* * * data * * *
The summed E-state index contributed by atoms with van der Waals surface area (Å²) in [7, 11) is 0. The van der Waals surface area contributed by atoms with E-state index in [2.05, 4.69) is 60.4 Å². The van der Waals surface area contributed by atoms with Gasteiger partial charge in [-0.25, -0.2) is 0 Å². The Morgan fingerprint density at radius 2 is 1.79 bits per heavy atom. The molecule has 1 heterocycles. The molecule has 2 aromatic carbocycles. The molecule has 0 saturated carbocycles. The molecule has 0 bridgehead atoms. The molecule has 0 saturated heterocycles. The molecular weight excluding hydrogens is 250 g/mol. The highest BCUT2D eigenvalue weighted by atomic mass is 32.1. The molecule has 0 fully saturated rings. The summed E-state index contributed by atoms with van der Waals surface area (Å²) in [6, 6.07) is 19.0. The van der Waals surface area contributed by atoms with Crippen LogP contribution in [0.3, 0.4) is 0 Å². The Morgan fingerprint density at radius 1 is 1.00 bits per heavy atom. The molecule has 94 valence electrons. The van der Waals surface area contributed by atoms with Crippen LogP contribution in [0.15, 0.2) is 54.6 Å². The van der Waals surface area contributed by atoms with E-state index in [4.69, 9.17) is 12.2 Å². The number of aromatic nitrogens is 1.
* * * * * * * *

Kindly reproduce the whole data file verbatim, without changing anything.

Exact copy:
The summed E-state index contributed by atoms with van der Waals surface area (Å²) in [7, 11) is 0. The van der Waals surface area contributed by atoms with E-state index in [2.05, 4.69) is 60.4 Å². The van der Waals surface area contributed by atoms with Gasteiger partial charge in [-0.25, -0.2) is 0 Å². The Morgan fingerprint density at radius 2 is 1.79 bits per heavy atom. The molecule has 1 heterocycles. The molecule has 2 aromatic carbocycles. The molecule has 0 saturated carbocycles. The molecule has 0 bridgehead atoms. The molecule has 0 saturated heterocycles. The molecular weight excluding hydrogens is 250 g/mol. The highest BCUT2D eigenvalue weighted by atomic mass is 32.1. The molecule has 0 fully saturated rings. The summed E-state index contributed by atoms with van der Waals surface area (Å²) in [6, 6.07) is 19.0. The van der Waals surface area contributed by atoms with Crippen LogP contribution in [0.3, 0.4) is 0 Å². The Morgan fingerprint density at radius 1 is 1.00 bits per heavy atom. The molecule has 94 valence electrons. The van der Waals surface area contributed by atoms with Crippen LogP contribution in [0.15, 0.2) is 54.6 Å². The van der Waals surface area contributed by atoms with E-state index in [4.69, 9.17) is 12.2 Å². The number of aromatic nitrogens is 1.